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University Au Pair Program at C.W. Post Long Island University

*All of these courses are not offered every semester please refer to the registration form for availability*

Celebration of Holidays: American Culture—3 CEU’s Learn about American holidays and why they are celebrated, particularly the history of the two distinct American holidays: Thanksgiving and July 4th. You will also learn about Jewish holidays and multicultural holidays such as Martin Luther King Day, Cinco de Mayo and Mardi gras. Holidays are explored through readings, interviews, foods, crafts, and activities. 

American Government, Politics, and Social Issues—3 CEU’s Students will have the opportunity to learn about basic American political principles using a variety of educational methods. By using written materials, class participation audio-visual and Internet resources, and taking advantage of their stay with real-life American citizens, students can learn particularly about American understandings the fundamental features of American government and politics. We will discuss various dilemmas of constitutional democracy, including for example the limits of free speech, the tension between security and civil liberties, and the place of morality in politics. Inquiry based instructional methods will be used when investigating American social issues and how they relate to the recent and current government.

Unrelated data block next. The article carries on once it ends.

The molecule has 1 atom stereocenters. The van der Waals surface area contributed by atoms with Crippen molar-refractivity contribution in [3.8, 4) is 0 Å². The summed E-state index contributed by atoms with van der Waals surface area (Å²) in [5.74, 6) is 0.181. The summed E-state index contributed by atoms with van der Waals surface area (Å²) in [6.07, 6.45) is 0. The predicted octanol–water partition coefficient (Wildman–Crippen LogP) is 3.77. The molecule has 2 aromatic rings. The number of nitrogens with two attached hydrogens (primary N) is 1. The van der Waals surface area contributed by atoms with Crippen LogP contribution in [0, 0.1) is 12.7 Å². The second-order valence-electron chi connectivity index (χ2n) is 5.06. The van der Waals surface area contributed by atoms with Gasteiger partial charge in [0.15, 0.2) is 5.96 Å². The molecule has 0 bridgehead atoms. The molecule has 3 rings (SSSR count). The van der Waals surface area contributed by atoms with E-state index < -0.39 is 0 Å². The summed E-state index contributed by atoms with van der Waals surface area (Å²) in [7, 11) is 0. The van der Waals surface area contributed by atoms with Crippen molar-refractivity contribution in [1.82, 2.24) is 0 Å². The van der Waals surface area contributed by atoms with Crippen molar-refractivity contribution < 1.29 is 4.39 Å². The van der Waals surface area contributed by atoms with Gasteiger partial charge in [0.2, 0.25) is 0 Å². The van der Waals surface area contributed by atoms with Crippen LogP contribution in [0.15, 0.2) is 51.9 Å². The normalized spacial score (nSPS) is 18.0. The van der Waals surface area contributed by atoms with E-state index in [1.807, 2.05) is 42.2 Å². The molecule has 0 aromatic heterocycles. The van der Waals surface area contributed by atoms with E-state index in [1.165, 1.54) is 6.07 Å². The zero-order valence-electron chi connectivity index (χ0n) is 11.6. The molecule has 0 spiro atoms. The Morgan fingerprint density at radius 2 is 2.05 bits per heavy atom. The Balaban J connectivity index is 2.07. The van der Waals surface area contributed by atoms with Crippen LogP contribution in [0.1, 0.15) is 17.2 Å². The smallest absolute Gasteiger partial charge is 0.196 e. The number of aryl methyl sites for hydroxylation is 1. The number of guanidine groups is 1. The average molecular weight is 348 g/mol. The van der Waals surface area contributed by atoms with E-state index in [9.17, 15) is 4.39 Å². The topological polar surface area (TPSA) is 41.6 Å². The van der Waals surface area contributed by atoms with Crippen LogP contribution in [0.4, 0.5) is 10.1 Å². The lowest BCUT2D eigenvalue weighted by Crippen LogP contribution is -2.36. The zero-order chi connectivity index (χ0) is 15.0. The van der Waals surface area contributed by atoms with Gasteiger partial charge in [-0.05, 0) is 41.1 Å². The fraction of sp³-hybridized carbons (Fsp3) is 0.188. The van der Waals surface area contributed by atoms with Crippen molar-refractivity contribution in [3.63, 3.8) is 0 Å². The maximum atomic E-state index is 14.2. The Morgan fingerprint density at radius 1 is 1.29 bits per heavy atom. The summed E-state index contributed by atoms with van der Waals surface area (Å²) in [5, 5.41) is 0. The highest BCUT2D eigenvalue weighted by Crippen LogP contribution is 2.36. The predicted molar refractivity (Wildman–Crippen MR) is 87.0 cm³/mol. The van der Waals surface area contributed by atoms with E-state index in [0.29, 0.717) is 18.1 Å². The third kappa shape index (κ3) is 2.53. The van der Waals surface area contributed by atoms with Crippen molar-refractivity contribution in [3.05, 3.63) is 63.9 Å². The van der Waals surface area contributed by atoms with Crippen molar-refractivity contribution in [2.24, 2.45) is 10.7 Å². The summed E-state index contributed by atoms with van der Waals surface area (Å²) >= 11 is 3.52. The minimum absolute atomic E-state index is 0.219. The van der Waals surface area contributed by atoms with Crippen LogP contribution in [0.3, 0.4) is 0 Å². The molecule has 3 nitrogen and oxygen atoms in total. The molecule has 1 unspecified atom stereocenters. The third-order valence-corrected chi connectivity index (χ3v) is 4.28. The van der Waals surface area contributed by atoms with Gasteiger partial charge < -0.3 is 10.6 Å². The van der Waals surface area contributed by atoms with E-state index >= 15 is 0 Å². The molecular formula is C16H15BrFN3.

TOEFL/English Exam Preparation Course—3 CEU’s Improve your chances for success on the TOEFL exam. This course will focus on strategies for succeeding on the English language exam required for admission to universities in the United States (TOEFL). In addition, au pairs will practice skills that are stressed on the exam and will be able to monitor their progress by taking and scoring past exams.


Regional Identities: American Culture—3 CEU’s Learn about the various areas of the United States and how they are different in geography, food, customs and culture. Enjoy foods from different areas of the U.S. and make Navajo fry bread with Native American guest speakers. This class includes lecture, films, crafts and group activities related to American regional identities.

History of American Women: American History—3 CEU’s This course examines the historical development of American women and ideals and the evolution of economic, political, and social processes in the United States from American Indian times to the present, particularly with regard to the history, roles and status of women.